In the unfortunate events of layoffs, Bill Stock explains in this Forbes article what employers should consider when laying off an H-1B visa holder.

William A. Stock
Bill Stock is quoted in this Forbes article on the State Department’s visa wait times.


Myriam Jaidi │ Nigel D. James │ Grace W. Waweru
On November 2nd, Myriam Jaidi, Nigel James, and Grace Waweru presented to Princeton University on visa options for postdocs and graduate students.

H. Ronald Klasko
Ron spoke at JTC Americas and Saul Ewing Arnstein & Lehr, LLP’s EB-5 event on November 9, 2022, in Miami titled, “RIA: EB-5 Industry Experts Help You Prepare for New Changes” on panels called State of EB-5 Industry and EB-5 Best Practices.


H. Ronald Klasko
Ron will be speaking at JTC Americas and Saul Ewing Arnstein & Lehr, LLP’s EB-5 event on November 9, 2022, in Miami titled, “RIA: EB-5 Industry Experts Help You Prepare for New Changes” on a panel called State of EB-5 Industry and EB-5 Best Practices.


H. Ronald Klasko │ Daniel B. Lundy │ Anu Nair
Partners Ron Klasko, Dan Lundy, and Anu Nair have received recognition in the 2022 Top 25 issue of EB5 Investors Magazine.


Three Attorneys from Klasko Immigration Law Partners Receive 2022 EB-5 Industry Recognition as Top 25 Attorneys
Klasko Immigration Law Partners is pleased to announce three of its EB-5 attorneys have received recognition in the 2022 Top 25 issue of EB5 Investors Magazine.

I Have an H-1B Visa and Just Got Laid Off. What Do I Need to Know?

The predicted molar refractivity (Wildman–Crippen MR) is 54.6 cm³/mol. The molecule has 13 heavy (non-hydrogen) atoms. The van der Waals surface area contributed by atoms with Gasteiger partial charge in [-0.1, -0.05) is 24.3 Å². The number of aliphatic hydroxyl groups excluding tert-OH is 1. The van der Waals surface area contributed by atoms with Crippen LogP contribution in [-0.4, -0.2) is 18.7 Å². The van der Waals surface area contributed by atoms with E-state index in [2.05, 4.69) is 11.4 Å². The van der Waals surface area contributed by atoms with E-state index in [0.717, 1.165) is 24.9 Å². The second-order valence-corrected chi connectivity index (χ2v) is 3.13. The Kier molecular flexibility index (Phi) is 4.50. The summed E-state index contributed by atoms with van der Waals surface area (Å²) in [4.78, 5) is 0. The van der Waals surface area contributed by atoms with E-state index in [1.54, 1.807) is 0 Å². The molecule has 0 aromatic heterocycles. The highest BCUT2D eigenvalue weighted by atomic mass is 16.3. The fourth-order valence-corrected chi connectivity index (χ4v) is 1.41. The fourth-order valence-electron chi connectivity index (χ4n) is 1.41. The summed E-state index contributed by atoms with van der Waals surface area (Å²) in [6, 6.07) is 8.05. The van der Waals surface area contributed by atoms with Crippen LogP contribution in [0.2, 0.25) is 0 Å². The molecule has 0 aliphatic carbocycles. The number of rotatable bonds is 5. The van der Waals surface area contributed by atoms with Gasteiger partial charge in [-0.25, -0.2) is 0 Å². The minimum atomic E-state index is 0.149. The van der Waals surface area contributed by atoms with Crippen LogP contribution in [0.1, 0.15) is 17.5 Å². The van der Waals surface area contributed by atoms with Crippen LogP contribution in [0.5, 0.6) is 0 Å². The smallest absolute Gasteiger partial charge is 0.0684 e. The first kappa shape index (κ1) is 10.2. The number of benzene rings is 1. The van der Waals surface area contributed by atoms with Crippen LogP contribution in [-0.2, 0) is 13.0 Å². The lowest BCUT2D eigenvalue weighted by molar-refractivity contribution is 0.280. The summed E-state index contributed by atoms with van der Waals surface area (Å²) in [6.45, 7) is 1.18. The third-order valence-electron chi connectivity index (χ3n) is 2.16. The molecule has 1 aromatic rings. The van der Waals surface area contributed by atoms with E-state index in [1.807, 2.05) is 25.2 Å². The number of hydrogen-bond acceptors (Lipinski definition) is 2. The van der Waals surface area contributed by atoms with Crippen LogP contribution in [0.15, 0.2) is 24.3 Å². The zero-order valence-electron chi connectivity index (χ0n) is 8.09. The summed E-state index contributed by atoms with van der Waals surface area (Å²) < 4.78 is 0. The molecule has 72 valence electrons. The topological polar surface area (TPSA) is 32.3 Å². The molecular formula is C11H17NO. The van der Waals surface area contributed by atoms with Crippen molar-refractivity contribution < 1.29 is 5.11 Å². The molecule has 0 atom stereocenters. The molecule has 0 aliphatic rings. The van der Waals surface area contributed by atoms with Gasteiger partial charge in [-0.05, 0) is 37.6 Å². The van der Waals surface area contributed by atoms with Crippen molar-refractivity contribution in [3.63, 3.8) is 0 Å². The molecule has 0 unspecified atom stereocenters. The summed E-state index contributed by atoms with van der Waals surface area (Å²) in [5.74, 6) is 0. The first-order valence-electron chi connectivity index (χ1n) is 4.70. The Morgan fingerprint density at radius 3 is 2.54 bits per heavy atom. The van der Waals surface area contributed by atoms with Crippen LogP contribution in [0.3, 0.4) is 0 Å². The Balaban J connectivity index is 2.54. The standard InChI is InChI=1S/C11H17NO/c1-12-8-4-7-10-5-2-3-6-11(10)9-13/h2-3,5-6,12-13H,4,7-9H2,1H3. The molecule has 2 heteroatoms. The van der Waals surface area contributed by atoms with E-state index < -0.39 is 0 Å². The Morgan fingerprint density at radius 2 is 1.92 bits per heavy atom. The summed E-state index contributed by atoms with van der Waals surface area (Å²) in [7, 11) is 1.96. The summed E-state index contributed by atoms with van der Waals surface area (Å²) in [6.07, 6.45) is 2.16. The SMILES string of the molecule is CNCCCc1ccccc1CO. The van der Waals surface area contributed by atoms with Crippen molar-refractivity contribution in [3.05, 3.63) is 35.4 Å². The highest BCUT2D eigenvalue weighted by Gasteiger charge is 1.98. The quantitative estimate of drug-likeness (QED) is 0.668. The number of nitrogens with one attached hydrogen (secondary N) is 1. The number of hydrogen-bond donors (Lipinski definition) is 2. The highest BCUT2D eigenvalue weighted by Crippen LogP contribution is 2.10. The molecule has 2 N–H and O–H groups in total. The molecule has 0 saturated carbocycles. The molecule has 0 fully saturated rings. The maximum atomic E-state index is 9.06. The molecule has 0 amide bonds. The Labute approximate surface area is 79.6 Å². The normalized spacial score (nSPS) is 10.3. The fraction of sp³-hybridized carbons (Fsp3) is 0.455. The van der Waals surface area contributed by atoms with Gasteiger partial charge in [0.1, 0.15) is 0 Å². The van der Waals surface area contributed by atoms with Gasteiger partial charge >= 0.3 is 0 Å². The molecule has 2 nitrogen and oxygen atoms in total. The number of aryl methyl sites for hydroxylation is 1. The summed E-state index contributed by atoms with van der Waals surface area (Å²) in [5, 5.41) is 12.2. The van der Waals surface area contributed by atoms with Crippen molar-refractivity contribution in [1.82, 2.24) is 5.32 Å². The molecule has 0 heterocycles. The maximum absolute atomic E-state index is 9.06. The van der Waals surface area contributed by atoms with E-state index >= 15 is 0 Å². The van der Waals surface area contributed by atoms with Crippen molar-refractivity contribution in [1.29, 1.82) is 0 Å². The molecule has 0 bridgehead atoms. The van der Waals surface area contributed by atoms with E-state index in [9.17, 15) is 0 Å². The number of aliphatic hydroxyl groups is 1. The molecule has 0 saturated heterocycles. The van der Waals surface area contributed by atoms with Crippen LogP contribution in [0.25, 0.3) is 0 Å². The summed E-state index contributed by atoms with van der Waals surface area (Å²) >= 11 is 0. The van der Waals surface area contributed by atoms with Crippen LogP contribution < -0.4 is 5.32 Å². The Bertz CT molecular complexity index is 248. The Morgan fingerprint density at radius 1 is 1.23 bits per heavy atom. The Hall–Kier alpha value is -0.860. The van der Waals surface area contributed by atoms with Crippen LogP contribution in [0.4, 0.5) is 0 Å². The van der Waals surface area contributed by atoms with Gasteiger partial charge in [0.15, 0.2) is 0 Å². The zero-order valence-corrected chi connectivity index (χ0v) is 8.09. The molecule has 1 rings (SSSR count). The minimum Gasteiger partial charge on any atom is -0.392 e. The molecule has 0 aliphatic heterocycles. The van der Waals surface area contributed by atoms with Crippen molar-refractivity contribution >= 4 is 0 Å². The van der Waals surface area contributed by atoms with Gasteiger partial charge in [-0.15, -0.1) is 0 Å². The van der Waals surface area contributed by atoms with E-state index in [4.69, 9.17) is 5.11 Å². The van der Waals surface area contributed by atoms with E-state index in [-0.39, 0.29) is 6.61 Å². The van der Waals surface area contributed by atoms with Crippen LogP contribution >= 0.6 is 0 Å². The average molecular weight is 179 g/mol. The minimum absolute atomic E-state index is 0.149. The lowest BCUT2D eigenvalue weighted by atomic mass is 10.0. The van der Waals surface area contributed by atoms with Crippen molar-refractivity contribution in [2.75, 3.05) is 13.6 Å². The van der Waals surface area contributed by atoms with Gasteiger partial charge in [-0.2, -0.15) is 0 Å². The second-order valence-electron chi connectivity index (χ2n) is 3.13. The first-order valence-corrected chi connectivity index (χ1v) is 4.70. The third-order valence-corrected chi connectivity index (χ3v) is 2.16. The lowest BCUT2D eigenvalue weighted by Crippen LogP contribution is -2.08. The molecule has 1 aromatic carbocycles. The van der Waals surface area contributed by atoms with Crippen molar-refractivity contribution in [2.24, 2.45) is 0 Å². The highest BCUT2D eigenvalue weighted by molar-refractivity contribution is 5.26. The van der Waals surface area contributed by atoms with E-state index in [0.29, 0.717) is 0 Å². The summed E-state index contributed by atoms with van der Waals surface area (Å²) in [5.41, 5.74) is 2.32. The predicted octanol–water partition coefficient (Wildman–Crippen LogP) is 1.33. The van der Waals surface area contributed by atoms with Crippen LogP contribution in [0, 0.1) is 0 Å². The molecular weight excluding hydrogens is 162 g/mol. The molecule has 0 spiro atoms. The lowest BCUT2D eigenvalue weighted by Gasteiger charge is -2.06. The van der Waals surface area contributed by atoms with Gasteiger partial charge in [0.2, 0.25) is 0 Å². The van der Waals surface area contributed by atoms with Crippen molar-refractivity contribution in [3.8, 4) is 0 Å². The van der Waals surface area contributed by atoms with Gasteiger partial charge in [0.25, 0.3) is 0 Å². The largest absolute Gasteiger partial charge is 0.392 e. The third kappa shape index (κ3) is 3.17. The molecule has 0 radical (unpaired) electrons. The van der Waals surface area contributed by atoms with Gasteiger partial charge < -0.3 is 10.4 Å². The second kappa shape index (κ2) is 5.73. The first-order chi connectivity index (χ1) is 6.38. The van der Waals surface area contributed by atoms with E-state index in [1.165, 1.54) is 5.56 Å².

In this blog, Bill Stock covers what H-1B employees need to know in the case of being laid off.

What Companies Should Know Before an H-1B Layoff
This blog covers the three key obligations companies should know before laying off an H-1B employee.

Layoff or Termination of H-1B Employees
In this article recently updated by Myriam Jaidi, Ron Klasko discussed the central issues involved in the termination of H-1B employees, including an H-1B layoff.

Processing Delays and Taking a Proactive Approach to Green Card Sponsorship
Romina Gomez addresses processing delays and what employers can do to be proactive about green card sponsorships in this article.


Every month one Klasko employee is nominated for a Ronny Award. Last month the Ronny Award went to HR and Operations Coordinator, Amanda Reddick. Her nominator wrote:

“I would like to nominate Amanda for the Ronny award. Amanda is so upbeat and always smiling. I don’t know many people in the office yet and when I have been onsite with Amanda, she always takes time to say good morning and make me feel comfortable. Amanda is always willing to help, and I appreciate her kindness.”

Congratulations, Amanda!

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This newsletter was prepared with the assistance of ABIL, the Alliance of Business Immigration Lawyers, of which Klasko Immigration Law Partners is an active member.